MOUSE GUARD: LEGENDS OF THE GUARD VOL. 2 #1
Written by David Petersen, Stan Sakai, Nick Tapalansky, Ben Caldwell
Art by David Petersen, Stan Sakai, Alex Eckman-Lawn, Ben Caldwell
Release Date: June 26, 2013
The Mouse Guard anthology series Legends of the Guard begins its second volume with three tales that help build the mythos of the Mouse Guard. The issue focuses on some grand legends of mice within the world of Mouse Guard, similar to the previous volume.
With an anthology title such as this, it is really easiest to break the comic down into its parts. The connective story, intro and conclusion from David Petersen were great. Being that Mouse Guard is his work, the tone and feel of his pages and script were perfect to lead into these small tales. They helped ground the book into the Mouse Guard universe, and eased some of the flow issues that occur from having stories of very different styles in a single book.
Stan Sakai’s story was filled with his signature humour and expressive art, though I did find the colour palette extremely jarring compared to the colours typically found in the Mouse Guard world. Transitioning from Petersen’s art to Sakai’s hurt the flow of the comic, even though the art was solid. Sakai can tell an amazing amount of story through his character’s expressions, and though his tale is short, he got through a fair amount of story in a small space. I’ll never complain about seeing work by Stan Sakai, and this anthology story is no different.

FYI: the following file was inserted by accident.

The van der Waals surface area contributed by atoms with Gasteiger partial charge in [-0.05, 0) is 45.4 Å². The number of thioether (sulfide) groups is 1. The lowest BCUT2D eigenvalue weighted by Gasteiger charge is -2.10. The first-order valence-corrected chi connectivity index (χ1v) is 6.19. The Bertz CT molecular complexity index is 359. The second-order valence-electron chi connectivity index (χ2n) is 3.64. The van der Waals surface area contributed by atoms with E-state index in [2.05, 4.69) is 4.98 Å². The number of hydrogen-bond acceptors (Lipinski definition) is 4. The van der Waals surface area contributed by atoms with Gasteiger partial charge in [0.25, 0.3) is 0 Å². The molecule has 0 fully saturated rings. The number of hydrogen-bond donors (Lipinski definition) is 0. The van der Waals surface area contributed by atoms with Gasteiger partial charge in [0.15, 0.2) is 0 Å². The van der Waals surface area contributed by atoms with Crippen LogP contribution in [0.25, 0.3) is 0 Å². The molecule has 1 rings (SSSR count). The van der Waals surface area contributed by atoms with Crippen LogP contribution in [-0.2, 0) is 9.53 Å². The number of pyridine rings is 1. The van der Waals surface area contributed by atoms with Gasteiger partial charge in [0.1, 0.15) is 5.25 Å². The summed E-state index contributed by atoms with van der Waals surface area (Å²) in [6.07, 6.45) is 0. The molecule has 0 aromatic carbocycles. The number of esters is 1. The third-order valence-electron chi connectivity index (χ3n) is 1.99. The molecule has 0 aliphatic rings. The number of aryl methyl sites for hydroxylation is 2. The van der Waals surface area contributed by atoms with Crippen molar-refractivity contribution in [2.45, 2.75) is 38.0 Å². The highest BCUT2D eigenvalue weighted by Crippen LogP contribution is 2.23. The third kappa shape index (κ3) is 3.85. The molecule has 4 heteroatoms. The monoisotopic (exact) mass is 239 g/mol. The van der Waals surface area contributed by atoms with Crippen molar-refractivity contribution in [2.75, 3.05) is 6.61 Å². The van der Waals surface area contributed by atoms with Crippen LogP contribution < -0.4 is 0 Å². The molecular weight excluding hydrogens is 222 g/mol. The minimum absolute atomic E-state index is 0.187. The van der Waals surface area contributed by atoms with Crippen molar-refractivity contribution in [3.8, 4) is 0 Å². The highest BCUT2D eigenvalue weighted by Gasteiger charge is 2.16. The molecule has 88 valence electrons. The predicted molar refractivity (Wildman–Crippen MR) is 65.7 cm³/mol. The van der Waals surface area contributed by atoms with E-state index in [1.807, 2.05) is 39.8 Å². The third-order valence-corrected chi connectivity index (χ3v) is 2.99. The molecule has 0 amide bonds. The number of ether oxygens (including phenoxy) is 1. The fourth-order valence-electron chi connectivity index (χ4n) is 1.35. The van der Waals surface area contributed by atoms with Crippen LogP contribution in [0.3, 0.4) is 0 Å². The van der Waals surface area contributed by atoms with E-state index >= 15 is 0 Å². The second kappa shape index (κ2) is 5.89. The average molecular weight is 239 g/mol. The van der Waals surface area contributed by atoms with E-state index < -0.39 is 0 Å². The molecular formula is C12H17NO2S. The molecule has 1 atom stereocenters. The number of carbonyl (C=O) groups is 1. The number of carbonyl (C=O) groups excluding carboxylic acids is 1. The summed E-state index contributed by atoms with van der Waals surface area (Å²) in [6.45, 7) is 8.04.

The second story, by Nick Tapalansky and Alex Eckman-Lawn, was the best fit of the three with respect to tone and style of Mouse Guard. Eckman-Lawn’s artwork is very similar to Petersen’s, and the colour palette was kept to the muted tones we typically see in Mouse Guard. Tapalansky’s story captures the wonder and adventure of Mouse Guard very well, and adds elements to the Mouse Guard world that it would be interesting to see Petersen explore down the line at some point. This was, without a shadow of a doubt, the strongest story of the three, and I’d happily see work like this from these two creators at any point down the road.
The final story by Ben Caldwell chronicles the adventure of two very young and spunky mice looking to foil the sacking of a town. Caldwell’s art style is dramatically different than what readers are used to in the world of Mouse Guard, though he does bring a lot of energy to this story. These two mice are full of sass and are entertaining because of it, but I did find during the story that the style made the tale seem like it was just a random story and not from the Mouse Guard universe at all. I realize the Legends tales are to be loose tie-ins inspired by the series, but when a style clashes so much with the primary style for a series that the mind disassociates the two completely, something isn’t right.
The Legends of the Guard series is built with die-hard Mouse Guard fans in mind, and those readers will most likely enjoy this comic quite a bit. The middle story, especially, adds quite a lot to the mythos and world of the Guard, and is probably worth the price of admission itself. I’ll be back for more Legends, as I enjoy exploring this world whenever possible, but as of yet the anthology won’t be at the top of my read pile.